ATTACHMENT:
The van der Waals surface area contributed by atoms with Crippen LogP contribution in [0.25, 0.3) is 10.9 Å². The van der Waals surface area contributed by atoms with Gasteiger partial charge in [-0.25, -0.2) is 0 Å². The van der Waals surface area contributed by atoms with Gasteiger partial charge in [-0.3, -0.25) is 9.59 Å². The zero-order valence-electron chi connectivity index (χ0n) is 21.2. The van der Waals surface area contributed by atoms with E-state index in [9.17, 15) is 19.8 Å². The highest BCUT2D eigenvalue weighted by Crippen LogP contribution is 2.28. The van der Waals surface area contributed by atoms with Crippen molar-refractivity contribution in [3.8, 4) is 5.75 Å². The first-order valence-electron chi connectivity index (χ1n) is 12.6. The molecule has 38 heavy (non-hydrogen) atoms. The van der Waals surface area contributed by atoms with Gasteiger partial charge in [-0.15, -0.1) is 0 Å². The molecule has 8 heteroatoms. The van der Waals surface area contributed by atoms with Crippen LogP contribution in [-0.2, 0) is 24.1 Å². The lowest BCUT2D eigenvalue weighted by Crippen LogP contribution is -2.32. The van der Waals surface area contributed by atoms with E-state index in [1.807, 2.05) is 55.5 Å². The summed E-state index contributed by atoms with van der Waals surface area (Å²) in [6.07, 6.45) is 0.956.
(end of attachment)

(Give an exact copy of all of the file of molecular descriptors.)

The van der Waals surface area contributed by atoms with Crippen LogP contribution in [0.25, 0.3) is 10.9 Å². The van der Waals surface area contributed by atoms with Gasteiger partial charge in [-0.25, -0.2) is 0 Å². The van der Waals surface area contributed by atoms with Gasteiger partial charge in [-0.3, -0.25) is 9.59 Å². The zero-order valence-electron chi connectivity index (χ0n) is 21.2. The van der Waals surface area contributed by atoms with E-state index in [9.17, 15) is 19.8 Å². The highest BCUT2D eigenvalue weighted by Crippen LogP contribution is 2.28. The van der Waals surface area contributed by atoms with Crippen molar-refractivity contribution in [3.8, 4) is 5.75 Å². The first-order valence-electron chi connectivity index (χ1n) is 12.6. The molecule has 38 heavy (non-hydrogen) atoms. The van der Waals surface area contributed by atoms with Gasteiger partial charge in [-0.15, -0.1) is 0 Å². The molecule has 8 heteroatoms. The van der Waals surface area contributed by atoms with Crippen LogP contribution in [-0.2, 0) is 24.1 Å². The lowest BCUT2D eigenvalue weighted by Crippen LogP contribution is -2.32. The van der Waals surface area contributed by atoms with E-state index in [1.807, 2.05) is 55.5 Å². The summed E-state index contributed by atoms with van der Waals surface area (Å²) in [6.07, 6.45) is 0.956.